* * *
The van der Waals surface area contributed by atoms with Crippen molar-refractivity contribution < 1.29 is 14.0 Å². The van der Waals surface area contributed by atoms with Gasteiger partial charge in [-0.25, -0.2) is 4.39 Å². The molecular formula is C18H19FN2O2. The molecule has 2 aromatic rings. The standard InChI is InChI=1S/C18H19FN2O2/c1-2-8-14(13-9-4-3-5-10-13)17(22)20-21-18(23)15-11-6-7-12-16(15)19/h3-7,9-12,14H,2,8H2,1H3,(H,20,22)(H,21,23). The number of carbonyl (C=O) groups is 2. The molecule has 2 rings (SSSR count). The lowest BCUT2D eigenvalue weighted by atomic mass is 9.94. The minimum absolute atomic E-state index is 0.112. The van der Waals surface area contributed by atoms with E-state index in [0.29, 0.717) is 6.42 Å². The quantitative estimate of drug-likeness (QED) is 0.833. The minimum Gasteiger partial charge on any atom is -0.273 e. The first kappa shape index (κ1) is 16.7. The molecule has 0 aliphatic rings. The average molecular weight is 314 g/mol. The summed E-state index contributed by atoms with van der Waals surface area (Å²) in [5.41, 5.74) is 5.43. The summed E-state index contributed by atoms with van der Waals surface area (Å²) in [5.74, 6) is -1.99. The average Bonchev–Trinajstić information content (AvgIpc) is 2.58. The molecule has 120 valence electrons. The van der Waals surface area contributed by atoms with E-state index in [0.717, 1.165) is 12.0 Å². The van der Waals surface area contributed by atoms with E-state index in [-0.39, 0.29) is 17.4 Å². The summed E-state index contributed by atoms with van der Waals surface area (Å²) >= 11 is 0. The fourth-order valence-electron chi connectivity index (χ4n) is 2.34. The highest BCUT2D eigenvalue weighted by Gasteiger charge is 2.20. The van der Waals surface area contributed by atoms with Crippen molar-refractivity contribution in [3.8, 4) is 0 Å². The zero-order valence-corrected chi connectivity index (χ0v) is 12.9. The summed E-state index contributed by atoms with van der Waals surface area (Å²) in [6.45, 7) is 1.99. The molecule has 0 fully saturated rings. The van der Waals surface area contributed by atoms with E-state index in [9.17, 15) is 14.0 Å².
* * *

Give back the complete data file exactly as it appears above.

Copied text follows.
The van der Waals surface area contributed by atoms with Crippen molar-refractivity contribution < 1.29 is 14.0 Å². The van der Waals surface area contributed by atoms with Gasteiger partial charge in [-0.25, -0.2) is 4.39 Å². The molecular formula is C18H19FN2O2. The molecule has 2 aromatic rings. The standard InChI is InChI=1S/C18H19FN2O2/c1-2-8-14(13-9-4-3-5-10-13)17(22)20-21-18(23)15-11-6-7-12-16(15)19/h3-7,9-12,14H,2,8H2,1H3,(H,20,22)(H,21,23). The number of carbonyl (C=O) groups is 2. The molecule has 2 rings (SSSR count). The lowest BCUT2D eigenvalue weighted by atomic mass is 9.94. The minimum absolute atomic E-state index is 0.112. The van der Waals surface area contributed by atoms with E-state index in [0.29, 0.717) is 6.42 Å². The quantitative estimate of drug-likeness (QED) is 0.833. The minimum Gasteiger partial charge on any atom is -0.273 e. The first kappa shape index (κ1) is 16.7. The molecule has 0 aliphatic rings. The average molecular weight is 314 g/mol. The summed E-state index contributed by atoms with van der Waals surface area (Å²) in [5.41, 5.74) is 5.43. The summed E-state index contributed by atoms with van der Waals surface area (Å²) in [5.74, 6) is -1.99. The average Bonchev–Trinajstić information content (AvgIpc) is 2.58. The molecule has 120 valence electrons. The van der Waals surface area contributed by atoms with E-state index in [0.717, 1.165) is 12.0 Å². The van der Waals surface area contributed by atoms with E-state index in [-0.39, 0.29) is 17.4 Å². The summed E-state index contributed by atoms with van der Waals surface area (Å²) >= 11 is 0. The fourth-order valence-electron chi connectivity index (χ4n) is 2.34. The highest BCUT2D eigenvalue weighted by Gasteiger charge is 2.20. The van der Waals surface area contributed by atoms with Crippen molar-refractivity contribution in [3.8, 4) is 0 Å². The zero-order valence-corrected chi connectivity index (χ0v) is 12.9. The summed E-state index contributed by atoms with van der Waals surface area (Å²) in [6.45, 7) is 1.99. The molecule has 0 fully saturated rings. The van der Waals surface area contributed by atoms with E-state index in [9.17, 15) is 14.0 Å².